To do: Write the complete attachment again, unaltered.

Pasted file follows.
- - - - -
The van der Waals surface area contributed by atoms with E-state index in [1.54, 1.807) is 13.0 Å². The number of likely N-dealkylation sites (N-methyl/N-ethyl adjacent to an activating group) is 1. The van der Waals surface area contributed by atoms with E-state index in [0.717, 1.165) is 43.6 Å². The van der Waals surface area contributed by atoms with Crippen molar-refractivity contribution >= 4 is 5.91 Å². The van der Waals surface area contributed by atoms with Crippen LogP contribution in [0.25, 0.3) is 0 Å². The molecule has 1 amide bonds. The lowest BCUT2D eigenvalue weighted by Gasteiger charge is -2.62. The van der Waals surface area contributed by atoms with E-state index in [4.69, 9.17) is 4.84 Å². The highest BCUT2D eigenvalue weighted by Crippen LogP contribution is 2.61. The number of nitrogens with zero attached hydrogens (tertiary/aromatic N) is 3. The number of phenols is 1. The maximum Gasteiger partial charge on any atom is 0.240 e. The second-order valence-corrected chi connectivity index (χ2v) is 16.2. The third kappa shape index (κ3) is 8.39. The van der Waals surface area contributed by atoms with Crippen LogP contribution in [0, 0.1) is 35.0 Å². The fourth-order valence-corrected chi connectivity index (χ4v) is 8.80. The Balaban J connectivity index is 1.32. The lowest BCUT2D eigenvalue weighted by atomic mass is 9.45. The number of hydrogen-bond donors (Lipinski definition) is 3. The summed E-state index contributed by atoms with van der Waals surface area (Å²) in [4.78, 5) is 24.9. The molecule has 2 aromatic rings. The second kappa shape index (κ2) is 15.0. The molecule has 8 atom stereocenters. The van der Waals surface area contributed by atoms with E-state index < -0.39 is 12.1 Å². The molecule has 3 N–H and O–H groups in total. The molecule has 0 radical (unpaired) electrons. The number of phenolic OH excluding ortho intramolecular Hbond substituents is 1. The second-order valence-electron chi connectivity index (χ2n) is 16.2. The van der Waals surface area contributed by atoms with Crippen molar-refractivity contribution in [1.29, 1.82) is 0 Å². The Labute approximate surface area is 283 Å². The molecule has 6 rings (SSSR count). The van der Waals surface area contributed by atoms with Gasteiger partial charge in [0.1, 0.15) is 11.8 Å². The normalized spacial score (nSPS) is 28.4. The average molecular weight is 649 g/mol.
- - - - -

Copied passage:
The van der Waals surface area contributed by atoms with E-state index in [1.54, 1.807) is 13.0 Å². The number of likely N-dealkylation sites (N-methyl/N-ethyl adjacent to an activating group) is 1. The van der Waals surface area contributed by atoms with E-state index in [0.717, 1.165) is 43.6 Å². The van der Waals surface area contributed by atoms with Crippen molar-refractivity contribution >= 4 is 5.91 Å². The van der Waals surface area contributed by atoms with Crippen LogP contribution in [0.25, 0.3) is 0 Å². The molecule has 1 amide bonds. The lowest BCUT2D eigenvalue weighted by Gasteiger charge is -2.62. The van der Waals surface area contributed by atoms with E-state index in [4.69, 9.17) is 4.84 Å². The highest BCUT2D eigenvalue weighted by Crippen LogP contribution is 2.61. The number of nitrogens with zero attached hydrogens (tertiary/aromatic N) is 3. The number of phenols is 1. The maximum Gasteiger partial charge on any atom is 0.240 e. The second-order valence-corrected chi connectivity index (χ2v) is 16.2. The third kappa shape index (κ3) is 8.39. The van der Waals surface area contributed by atoms with Crippen LogP contribution in [0, 0.1) is 35.0 Å². The fourth-order valence-corrected chi connectivity index (χ4v) is 8.80. The Balaban J connectivity index is 1.32. The lowest BCUT2D eigenvalue weighted by atomic mass is 9.45. The number of hydrogen-bond donors (Lipinski definition) is 3. The summed E-state index contributed by atoms with van der Waals surface area (Å²) in [4.78, 5) is 24.9. The molecule has 2 aromatic rings. The second kappa shape index (κ2) is 15.0. The molecule has 8 atom stereocenters. The van der Waals surface area contributed by atoms with E-state index < -0.39 is 12.1 Å². The molecule has 3 N–H and O–H groups in total. The molecule has 0 radical (unpaired) electrons. The number of phenolic OH excluding ortho intramolecular Hbond substituents is 1. The second-order valence-electron chi connectivity index (χ2n) is 16.2. The van der Waals surface area contributed by atoms with Crippen molar-refractivity contribution in [1.29, 1.82) is 0 Å². The Labute approximate surface area is 283 Å². The molecule has 6 rings (SSSR count). The van der Waals surface area contributed by atoms with Gasteiger partial charge in [0.1, 0.15) is 11.8 Å². The normalized spacial score (nSPS) is 28.4. The average molecular weight is 649 g/mol.